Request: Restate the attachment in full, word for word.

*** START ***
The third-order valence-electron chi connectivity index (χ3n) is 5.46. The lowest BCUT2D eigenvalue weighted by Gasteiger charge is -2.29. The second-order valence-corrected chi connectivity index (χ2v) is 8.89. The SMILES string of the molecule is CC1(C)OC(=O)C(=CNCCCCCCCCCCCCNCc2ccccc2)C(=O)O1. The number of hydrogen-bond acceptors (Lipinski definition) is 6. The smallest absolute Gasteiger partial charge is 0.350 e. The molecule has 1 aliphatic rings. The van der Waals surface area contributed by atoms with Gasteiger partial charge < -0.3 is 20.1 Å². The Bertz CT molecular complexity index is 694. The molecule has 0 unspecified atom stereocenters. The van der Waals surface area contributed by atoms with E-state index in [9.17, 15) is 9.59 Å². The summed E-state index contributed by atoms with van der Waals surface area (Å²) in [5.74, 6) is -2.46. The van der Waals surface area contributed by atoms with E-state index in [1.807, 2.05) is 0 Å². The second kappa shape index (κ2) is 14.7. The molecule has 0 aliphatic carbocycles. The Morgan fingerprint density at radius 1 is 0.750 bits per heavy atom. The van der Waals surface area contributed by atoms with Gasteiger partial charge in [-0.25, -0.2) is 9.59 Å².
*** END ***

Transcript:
The third-order valence-electron chi connectivity index (χ3n) is 5.46. The lowest BCUT2D eigenvalue weighted by Gasteiger charge is -2.29. The second-order valence-corrected chi connectivity index (χ2v) is 8.89. The SMILES string of the molecule is CC1(C)OC(=O)C(=CNCCCCCCCCCCCCNCc2ccccc2)C(=O)O1. The number of hydrogen-bond acceptors (Lipinski definition) is 6. The smallest absolute Gasteiger partial charge is 0.350 e. The molecule has 1 aliphatic rings. The van der Waals surface area contributed by atoms with Gasteiger partial charge < -0.3 is 20.1 Å². The Bertz CT molecular complexity index is 694. The molecule has 0 unspecified atom stereocenters. The van der Waals surface area contributed by atoms with E-state index in [9.17, 15) is 9.59 Å². The summed E-state index contributed by atoms with van der Waals surface area (Å²) in [5.74, 6) is -2.46. The van der Waals surface area contributed by atoms with E-state index in [1.807, 2.05) is 0 Å². The second kappa shape index (κ2) is 14.7. The molecule has 0 aliphatic carbocycles. The Morgan fingerprint density at radius 1 is 0.750 bits per heavy atom. The van der Waals surface area contributed by atoms with Gasteiger partial charge in [-0.25, -0.2) is 9.59 Å².